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UC Goering Center news

The art of assigning value: Tips to keep in mind when talking business valuation

By Karina Horton

Here’s how a strong business succession strategy can help you accurately evaluate your organization’s worth.

In my role as a private business strategist, it’s my job to help business owners answer the common question, “What is my business worth?” My usual answer is, “It depends.” A simple phrase that often sparks lengthy conversation about the science and the art of assigning value to a business.

As the adage goes, “Beauty is in the eye of the beholder.” In the case of family-owned business succession, the true value of the business is a compilation of multiple factors, including the perceived value of the business from the perspectives of many, the market and prospective buyers included.

With day-to-day operations at the center of their focus, most small to mid-sized business owners rarely take time to step back and reframe their view of their company through a lens which the market or a prospective buyer may use. Yet this exercise can help identify drivers of enhanced value that exist beyond the usual metrics — profit margins, adjusted EBITDA, revenue diversification, etc. — used to scientifically evaluate worth.

The first and arguably most impactful driver is transferability. Business owners are laser-focused on the creation and maintenance of their business, which, through their efforts, grows steadily over time. If this focus is not balanced with attention to documenting methodology, there could be a potential impact to transferability. Similarly, if the business owner singularly maintains relationships with large clients or primary suppliers, a future buyer then view this as a potential risk.

An easy way for business owners to assess their current transferability is to ask, “Could I take three months off?” If the answer is an easy “yes,” than it’s likely there is a sufficient oversight structure of key personnel in place, who are supported by well-documented systems and processes. If the answer is a clear “no way!” then transferability would be impacted and perception of value can be negatively impacted.

Company culture is a close second to transferability as a driver of value.

More than just a corporate buzz word, culture is tangible. As business leaders work to bring their vision to life through their teams and the work environment, it’s important to remember that this work is setting a precedent that will be taken into consideration when it’s time sell the business. For example, if you have a casual jeans and t-shirt dress code, this could create pause for a more conservative buyer. In the same vein, some companies offer exceptional pay and benefits packages, including perks such as team-building trips to exotic locations. While this may foster loyalty and help with the retention of high-performing employees, a potential buyer may not plan to offer similar perks, resulting in a drop in perceived value as they take into account inevitable turnover and subsequent decline in revenue.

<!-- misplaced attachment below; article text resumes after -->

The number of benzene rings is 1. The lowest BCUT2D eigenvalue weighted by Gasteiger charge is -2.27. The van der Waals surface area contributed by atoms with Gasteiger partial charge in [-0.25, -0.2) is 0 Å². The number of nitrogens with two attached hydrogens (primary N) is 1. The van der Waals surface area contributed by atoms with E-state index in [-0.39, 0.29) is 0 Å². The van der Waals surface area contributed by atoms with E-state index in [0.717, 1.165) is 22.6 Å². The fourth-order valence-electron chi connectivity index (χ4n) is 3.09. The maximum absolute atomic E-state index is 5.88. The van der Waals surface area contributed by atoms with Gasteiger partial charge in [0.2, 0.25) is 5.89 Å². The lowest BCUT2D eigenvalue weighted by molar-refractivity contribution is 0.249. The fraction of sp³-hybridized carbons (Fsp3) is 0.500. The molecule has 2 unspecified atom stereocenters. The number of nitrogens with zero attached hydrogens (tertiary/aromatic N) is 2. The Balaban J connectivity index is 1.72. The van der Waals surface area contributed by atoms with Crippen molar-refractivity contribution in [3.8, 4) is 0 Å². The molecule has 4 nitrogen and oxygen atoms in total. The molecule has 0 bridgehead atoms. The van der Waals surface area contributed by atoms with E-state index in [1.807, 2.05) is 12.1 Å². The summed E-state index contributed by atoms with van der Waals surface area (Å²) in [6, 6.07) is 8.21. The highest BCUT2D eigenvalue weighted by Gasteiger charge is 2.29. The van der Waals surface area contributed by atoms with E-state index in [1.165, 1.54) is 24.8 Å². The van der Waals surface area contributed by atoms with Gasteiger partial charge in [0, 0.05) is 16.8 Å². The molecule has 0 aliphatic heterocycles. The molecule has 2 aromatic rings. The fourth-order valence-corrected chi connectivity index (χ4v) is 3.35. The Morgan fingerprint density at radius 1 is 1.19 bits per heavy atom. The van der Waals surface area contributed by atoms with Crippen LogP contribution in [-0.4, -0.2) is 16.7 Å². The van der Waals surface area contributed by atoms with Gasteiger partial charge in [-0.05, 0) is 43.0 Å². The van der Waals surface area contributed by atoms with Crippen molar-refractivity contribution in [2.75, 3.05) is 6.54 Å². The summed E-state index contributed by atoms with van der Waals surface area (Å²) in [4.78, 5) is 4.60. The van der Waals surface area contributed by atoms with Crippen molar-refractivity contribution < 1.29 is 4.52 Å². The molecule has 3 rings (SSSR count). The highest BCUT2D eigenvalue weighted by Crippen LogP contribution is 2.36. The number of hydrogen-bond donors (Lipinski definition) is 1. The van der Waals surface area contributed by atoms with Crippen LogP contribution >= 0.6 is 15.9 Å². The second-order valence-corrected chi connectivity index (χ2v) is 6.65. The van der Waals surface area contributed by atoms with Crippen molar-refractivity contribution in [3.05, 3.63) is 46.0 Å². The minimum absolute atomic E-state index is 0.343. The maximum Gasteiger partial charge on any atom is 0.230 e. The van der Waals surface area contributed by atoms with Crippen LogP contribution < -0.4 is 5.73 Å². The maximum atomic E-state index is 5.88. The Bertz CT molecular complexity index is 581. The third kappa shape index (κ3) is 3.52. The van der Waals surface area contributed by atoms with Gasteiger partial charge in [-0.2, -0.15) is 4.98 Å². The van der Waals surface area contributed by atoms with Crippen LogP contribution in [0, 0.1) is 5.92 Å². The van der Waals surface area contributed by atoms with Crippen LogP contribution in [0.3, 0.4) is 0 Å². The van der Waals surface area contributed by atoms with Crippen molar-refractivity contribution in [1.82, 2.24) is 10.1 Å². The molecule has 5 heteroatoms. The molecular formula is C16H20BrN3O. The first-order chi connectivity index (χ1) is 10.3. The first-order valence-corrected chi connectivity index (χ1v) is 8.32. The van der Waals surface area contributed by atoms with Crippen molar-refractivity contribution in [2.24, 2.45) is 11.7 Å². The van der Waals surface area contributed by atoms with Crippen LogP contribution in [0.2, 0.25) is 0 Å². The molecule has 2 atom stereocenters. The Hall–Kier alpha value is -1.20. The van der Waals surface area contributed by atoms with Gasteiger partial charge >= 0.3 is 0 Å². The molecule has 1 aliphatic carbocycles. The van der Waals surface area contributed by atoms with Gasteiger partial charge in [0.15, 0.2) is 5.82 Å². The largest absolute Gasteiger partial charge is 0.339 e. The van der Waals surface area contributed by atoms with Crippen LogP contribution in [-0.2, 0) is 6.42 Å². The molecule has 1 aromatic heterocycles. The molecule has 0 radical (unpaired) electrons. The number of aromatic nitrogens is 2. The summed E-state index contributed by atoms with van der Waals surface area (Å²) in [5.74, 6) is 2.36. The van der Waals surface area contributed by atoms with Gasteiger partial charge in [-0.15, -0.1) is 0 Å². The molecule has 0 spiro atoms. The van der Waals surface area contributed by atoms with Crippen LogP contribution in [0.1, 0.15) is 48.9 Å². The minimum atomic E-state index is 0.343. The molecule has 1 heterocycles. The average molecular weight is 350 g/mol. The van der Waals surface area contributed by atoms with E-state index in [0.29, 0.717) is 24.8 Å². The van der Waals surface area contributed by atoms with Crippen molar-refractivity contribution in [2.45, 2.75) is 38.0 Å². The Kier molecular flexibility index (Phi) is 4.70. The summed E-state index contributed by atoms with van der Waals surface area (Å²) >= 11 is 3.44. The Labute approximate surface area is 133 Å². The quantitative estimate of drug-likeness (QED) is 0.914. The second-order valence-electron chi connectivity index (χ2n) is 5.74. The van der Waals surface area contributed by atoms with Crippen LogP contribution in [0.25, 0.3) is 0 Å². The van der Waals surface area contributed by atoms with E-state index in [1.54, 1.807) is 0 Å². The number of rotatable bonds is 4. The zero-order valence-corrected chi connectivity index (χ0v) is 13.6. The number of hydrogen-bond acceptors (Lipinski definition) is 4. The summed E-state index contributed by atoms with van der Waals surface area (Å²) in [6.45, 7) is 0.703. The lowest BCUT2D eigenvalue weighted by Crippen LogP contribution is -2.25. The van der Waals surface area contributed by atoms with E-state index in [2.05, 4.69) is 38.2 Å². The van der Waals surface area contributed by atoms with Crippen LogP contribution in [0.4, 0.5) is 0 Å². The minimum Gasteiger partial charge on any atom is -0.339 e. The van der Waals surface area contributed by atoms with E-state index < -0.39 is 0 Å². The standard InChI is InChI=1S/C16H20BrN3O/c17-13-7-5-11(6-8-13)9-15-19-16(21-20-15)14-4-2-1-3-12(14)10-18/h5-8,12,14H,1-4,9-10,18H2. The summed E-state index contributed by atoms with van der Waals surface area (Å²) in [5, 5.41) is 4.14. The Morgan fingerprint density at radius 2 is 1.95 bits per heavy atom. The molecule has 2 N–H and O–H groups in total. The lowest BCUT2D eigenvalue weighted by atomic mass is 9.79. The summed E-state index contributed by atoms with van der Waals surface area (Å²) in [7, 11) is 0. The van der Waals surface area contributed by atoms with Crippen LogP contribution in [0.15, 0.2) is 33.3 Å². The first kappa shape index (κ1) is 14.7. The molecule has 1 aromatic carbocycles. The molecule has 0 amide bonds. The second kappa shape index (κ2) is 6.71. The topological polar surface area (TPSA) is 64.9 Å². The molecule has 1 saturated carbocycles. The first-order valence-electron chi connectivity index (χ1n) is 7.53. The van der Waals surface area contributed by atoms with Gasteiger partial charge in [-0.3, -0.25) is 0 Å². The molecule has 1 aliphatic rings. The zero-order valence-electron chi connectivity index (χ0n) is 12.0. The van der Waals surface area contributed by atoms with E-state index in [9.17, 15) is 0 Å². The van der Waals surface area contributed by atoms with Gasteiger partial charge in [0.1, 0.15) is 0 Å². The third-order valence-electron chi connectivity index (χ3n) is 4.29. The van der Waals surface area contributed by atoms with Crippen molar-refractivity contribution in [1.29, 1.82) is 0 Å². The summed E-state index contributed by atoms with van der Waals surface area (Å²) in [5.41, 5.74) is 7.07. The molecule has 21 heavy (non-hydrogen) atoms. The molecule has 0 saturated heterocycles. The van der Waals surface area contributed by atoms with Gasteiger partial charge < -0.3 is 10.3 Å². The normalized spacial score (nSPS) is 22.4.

Businesses retain their premium value when they offer something that another entity wants or can buy it at less cost than building it themselves, if replication is not possible. It’s important for business owners to be aware of what differentiates them and take action. If it’s a process, document it.

If it’s talent, identify what makes employees great and work hard to retain them, while replicating the hiring processes that generated high-performing teams. If it’s a product, protect it.

Understanding priorities as an owner will help for better negotiation when the time comes to sell the business. If maintaining company culture is of paramount importance post-sale, it may result in settling for a lower sticker price in order to find a buyer who shares these intentions.

All these activities come with significant impact to the business owner, both professionally and personally. It is imperative that a business owner have a thorough personal financial plan in place to enable the comparison of real figures to how much value has been subjectively assigned to the business. The plan should address questions about the personal impact of selling a business, including:

  • How much do you need to sell your company for in order to maintain desired lifestyle and legacy goals?
  • If there is a lack of transferability, is there willingness to work with the buyer for several years to ensure a higher sales price, or would you be willing to walk away sooner, for less?

Taking the time to engage with a financial planner specializing in business succession can better equip a business owner to assess their business worth from a subjective and objective standpoint.

Karina Horton is a Private Business Strategist Senior Wealth Planner, VP at PNC Bank. Reach Karina at karina.horton@pnc.com or 513-602-2329.

About the Goering Center for Family & Private Business
Established in 1989, the Goering Center serves more than 400 member companies, making it North America’s largest university-based educational non-profit center for family and private businesses. The Center’s mission is to nurture and educate family and private businesses to drive a vibrant economy. Affiliation with the Carl H. Lindner College of Business at the University of Cincinnati provides access to a vast resource of business programing and expertise. Goering Center members receive real-world insights that enlighten, strengthen and prolong family and private business success. For more information on the Center, participation and membership visit goering.uc.edu.

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